00:07:28 ◼ ► That is exactly the kind of thing that Apple should have provided with their own faces,
00:07:44 ◼ ► Physical watches can have limitations based on the fact that they are physical objects and they can't do stuff like scoot the date over when the hand is passing over.
00:07:53 ◼ ► At least they actually kind of maybe could, but it would be extremely complicated and very expensive, so they generally wouldn't do something like that.
00:08:01 ◼ ► One of my great frustrations with the Apple Watch has been, and as a watch lover, I love analog watches,
00:08:10 ◼ ► and one of my great frustrations with the Apple Watch, first of all, is that I'm just not very happy with most of their face designs,
00:08:17 ◼ ► and I can't customize them in ways that matter to me that would improve the nitpicks I have with most of their designs,
00:08:35 ◼ ► It's supposed to enable dynamic, intelligent functionality, not just displaying a fixed thing in a fixed area on screen all the time.
00:08:46 ◼ ► So often Apple has these opportunities that they could do to make it smarter and they just don't take them.
00:08:51 ◼ ► The watch faces are incredibly dumb for a computer especially, and for a smart watch, so much of the face system is dumb.
00:09:02 ◼ ► By that I mean not smart. It's not dynamic, it's not intelligent, it's not well designed.
00:09:08 ◼ ► You have problems like the hand overlaps the date at certain times and you just can't read it very well or at all.
00:09:14 ◼ ► There are so many issues like that where Apple had an opportunity to make something smart and just didn't.
00:09:24 ◼ ► In most cases we don't have access to the functionality on watchOS that would enable us to make things like better watch faces.
00:09:40 ◼ ► Even that there's a lot you can't do. There's a lot of things people would expect that you'd be able to do that you can't,
00:09:49 ◼ ► And in this case you found a way to make Apple watch faces smart, maximizing the capabilities of what you're allowed to do right now on watchOS.
00:09:59 ◼ ► And it's really impressive. I'm just so happy that you were able to do this and that it turned out so well.
00:10:06 ◼ ► And I really hope the business side of it works out well for you too because it's so nice to finally have a way for the Apple watch to actually be smart.
00:10:24 ◼ ► I think so much of my design for this is coming from this place of what should a smartwatch do that is different from a traditional mechanical watch.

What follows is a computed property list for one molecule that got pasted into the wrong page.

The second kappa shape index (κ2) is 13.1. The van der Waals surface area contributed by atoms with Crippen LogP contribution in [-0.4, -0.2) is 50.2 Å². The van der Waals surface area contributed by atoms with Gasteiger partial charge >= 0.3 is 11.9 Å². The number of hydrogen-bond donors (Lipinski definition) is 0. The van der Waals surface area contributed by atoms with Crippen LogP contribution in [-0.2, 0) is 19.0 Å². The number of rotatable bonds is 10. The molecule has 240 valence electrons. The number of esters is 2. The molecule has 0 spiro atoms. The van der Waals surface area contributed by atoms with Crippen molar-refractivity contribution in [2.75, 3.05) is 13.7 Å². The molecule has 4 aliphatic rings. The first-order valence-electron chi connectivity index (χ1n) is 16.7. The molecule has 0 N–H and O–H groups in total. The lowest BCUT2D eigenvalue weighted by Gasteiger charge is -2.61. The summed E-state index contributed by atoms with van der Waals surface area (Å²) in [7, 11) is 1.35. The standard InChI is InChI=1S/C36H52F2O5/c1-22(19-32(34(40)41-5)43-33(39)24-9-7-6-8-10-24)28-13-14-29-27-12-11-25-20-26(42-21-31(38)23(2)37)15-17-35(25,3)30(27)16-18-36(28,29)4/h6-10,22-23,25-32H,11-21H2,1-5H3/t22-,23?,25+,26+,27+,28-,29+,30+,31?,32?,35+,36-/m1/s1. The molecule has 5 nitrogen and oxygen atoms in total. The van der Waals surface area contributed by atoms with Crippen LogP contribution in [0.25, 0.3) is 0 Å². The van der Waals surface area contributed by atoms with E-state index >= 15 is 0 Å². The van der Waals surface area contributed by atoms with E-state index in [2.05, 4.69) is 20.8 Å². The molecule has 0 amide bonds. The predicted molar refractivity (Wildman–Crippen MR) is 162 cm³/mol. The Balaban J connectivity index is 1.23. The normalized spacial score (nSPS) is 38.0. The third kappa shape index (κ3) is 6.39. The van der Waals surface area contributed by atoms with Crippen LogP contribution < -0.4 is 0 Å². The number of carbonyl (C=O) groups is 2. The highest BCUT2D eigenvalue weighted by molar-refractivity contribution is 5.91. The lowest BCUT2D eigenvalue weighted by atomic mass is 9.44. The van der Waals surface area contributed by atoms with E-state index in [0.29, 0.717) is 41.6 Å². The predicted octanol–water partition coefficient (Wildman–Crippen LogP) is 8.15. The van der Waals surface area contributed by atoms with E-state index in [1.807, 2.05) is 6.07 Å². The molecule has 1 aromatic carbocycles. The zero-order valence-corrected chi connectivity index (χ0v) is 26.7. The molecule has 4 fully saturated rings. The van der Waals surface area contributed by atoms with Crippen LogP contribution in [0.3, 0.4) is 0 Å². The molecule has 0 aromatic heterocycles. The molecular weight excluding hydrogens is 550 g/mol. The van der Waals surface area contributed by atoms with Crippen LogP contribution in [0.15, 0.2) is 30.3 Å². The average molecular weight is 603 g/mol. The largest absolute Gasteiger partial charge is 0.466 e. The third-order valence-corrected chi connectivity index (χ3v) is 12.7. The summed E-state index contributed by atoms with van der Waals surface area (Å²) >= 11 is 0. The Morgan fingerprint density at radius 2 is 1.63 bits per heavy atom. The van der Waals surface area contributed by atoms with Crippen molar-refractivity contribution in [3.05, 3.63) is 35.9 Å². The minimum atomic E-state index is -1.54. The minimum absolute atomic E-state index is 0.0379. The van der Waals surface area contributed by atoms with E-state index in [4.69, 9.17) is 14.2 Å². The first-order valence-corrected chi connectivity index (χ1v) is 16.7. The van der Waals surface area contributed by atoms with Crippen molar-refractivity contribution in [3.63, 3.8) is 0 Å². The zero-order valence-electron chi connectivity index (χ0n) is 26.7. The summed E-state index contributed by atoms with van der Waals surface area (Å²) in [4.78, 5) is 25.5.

00:10:35 ◼ ► As part of my research for this app, I went and bought a mechanical watch, a very basic Seiko 5,
00:10:41 ◼ ► and wore it as my primary watch for a good month just to get a feel for what that's like.
00:10:48 ◼ ► Because I haven't worn a traditional watch in years because before the Apple watch I didn't wear a watch.
00:11:19 ◼ ► Like with most of where Apple is heading, there's this sense of you have these vague rumors that tend to come a year or two out.
00:11:28 ◼ ► And then you never know when it's actually going to hit, but there's this sense that someone's working on it and it'll eventually leak out.
00:11:41 ◼ ► And so I kind of looked at it and it's like, originally I kind of got stuck on the "Man, that's a bummer. I wish I could do more."
00:11:50 ◼ ► And so rather than kind of like the glass half empty version is the "I can't change most of the watch face,"
00:11:57 ◼ ► the glass half full version is like, "Well, I can do a whole lot with the part that Apple does let me control with the complications.
00:12:03 ◼ ► And I can do my best to make those kind of smart and relevant in ways that are more true to the device that it is."
00:12:13 ◼ ► Because it's such this funny thing that so many of the Johnny Ive videos that we hear talks about wanting to design a device that is true to itself.
00:12:39 ◼ ► And there's lots of little touches and things that it's doing that are kind of homages to those things.
00:12:45 ◼ ► I'm not saying it's well, but I feel like there's this root of what they're trying to do.
00:12:56 ◼ ► But things that come to mind, a mechanical watch doesn't have a sense of relevancy to you and your day.
00:13:12 ◼ ► And those are the complications that will only ever be displayed to you on that mechanical watch.